Boucherie overall score: 95
My wife and I came here for a special preview dinner that was hosted for friends, family and influencers on the night before the official opening. I really enjoyed the meal, and I plan on coming back again soon to try more of their steak selections.
My wife and I split the cote de boeuf for two.
This massive tomahawk rib eye is 36oz and comes with some nice roasted marrow bones and a bordelaise sauce.
The steak comes out pre-sliced and ready to rock, served in a beautiful pan, atop a bed of roasted veggies.
The steak was cooked to a perfect medium rare, it was well-rested before slicing, and it had a good crust on the outside.
Okay I took a shitload of photos of this thing… My wife said she ate a few slices that had a grainy texture. I didn’t notice it, so I pretty much enjoyed it immensely. Even the fat was really soft and edible. Like a beefy Jell-O. We also carved off the awesome crispy meat that sits along the rib, which was spectacular.
On a second visit, however, this wasn’t quite as good. The meat lacked seasoning (as did several items that night – maybe they ran out of salt or something), and when tasted side-by-side with the other meat items we tried, it just didn’t hold up. 7/10.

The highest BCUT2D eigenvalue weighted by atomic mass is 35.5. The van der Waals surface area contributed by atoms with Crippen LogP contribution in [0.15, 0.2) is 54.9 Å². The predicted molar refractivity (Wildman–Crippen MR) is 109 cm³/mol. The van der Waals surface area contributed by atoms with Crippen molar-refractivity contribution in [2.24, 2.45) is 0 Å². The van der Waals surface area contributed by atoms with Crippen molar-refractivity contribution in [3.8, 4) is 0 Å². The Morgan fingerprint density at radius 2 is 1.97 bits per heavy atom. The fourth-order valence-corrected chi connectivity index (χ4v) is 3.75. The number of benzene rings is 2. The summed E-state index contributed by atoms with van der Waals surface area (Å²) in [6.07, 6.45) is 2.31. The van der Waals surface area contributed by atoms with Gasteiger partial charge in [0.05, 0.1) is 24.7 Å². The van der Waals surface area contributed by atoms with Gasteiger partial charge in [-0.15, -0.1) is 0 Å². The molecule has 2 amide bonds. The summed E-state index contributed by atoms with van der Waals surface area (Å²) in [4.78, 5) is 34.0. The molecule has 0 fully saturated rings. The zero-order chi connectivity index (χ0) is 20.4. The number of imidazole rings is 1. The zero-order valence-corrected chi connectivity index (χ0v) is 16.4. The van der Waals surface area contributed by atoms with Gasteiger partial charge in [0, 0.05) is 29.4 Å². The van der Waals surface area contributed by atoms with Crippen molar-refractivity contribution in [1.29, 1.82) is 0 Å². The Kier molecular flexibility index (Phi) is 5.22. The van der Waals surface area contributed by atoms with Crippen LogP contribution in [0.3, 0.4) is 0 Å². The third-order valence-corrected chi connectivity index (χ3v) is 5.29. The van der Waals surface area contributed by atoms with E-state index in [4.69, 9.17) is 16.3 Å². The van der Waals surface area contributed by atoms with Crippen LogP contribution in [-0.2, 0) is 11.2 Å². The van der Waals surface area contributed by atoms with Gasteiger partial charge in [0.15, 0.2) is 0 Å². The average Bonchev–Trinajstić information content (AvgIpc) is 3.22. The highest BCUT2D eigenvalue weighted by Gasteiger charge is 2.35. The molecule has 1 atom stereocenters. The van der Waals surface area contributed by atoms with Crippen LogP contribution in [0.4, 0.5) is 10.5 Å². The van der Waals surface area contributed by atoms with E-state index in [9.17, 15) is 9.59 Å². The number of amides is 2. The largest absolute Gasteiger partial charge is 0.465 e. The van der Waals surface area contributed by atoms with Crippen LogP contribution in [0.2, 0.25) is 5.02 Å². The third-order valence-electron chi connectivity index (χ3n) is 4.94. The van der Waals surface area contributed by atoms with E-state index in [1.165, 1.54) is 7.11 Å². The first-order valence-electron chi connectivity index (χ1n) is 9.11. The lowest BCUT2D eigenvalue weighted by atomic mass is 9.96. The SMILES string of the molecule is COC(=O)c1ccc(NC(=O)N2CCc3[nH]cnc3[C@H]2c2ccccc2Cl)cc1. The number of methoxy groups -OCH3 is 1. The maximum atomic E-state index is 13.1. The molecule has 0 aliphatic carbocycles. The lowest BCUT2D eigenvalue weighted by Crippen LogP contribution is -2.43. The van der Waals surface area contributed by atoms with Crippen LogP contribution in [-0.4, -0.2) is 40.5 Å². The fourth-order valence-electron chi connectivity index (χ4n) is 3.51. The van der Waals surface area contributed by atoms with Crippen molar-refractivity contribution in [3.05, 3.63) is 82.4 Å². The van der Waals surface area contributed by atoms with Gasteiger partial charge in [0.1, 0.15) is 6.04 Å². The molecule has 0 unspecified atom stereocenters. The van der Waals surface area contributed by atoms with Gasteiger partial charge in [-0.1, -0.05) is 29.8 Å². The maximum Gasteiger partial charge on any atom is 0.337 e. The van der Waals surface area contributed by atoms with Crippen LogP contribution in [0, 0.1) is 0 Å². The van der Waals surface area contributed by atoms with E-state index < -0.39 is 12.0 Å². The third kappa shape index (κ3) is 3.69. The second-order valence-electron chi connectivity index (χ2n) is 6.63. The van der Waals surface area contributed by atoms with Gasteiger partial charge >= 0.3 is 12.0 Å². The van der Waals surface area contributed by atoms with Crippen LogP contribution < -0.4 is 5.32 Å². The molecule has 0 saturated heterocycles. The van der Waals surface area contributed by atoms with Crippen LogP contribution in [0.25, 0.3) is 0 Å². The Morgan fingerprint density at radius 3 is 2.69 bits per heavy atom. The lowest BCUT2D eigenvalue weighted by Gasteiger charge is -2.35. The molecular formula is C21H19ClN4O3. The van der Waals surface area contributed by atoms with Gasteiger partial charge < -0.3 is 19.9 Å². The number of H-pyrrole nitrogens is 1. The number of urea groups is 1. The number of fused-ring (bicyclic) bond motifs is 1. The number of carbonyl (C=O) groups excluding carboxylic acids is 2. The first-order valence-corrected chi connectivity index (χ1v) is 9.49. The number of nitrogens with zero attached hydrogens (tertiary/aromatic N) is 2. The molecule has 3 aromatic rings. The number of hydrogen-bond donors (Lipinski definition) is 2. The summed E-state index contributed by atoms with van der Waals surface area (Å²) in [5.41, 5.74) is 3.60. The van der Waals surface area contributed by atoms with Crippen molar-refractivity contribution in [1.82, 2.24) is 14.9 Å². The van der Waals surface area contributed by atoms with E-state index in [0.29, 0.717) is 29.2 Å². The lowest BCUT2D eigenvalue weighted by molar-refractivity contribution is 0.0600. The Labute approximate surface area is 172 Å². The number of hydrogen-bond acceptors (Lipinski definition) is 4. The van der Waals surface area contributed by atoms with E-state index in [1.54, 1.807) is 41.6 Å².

The strip steak frites, however, was absolutely delicious.
This one was seasoned well, in fact it was almost too salty, but I didn’t mind.
No waste, all pink, great sauce and peppercorn flavor. 9/10.
Their bone in strip was slightly overcooked and dry when I tried, but it still had great flavor. 7/10.
The filet mignon was also a nice 9/10. It would have been a 10 if they didn’t go slightly over on one end, but ver all it was really juicy and nicely seasoned.
Choice of Cuts & Quality Available: 9
Most of the cuts here are dry-aged, but there is no indication on the menu about how long they are aged.
It could be that they age them in house, continuously, as there seemed to be a good amount of space and massive stainless steel appliances.
There are two types of strip, a filet mignon, a chateaubriand for two, a hanger steak and a cote de boeuf rib eye for two on the menu. They lack a proper porterhouse, but this is a fun menu because there are plenty of other meats to choose from as well.
Portion Size & Plating: 10
Portions here are massive. I suspect the sizes of some of these items may come down a bit after they get on track in the kitchen, but every dish we tried was large. As for plating, you can see how beautiful the pan of steak looked above.
The menu prices are pretty normal here, and given that the portion sizes are all generous, I had to conclude that you get a good value for your money here. As such, I will leave this scored at 10/10 until I visit again for a better perspective on the pricing.
The bar is a beautiful and impressive stretch along the side wall, adorned with absinthe drinking tools and proper glasses for enjoying the spirit.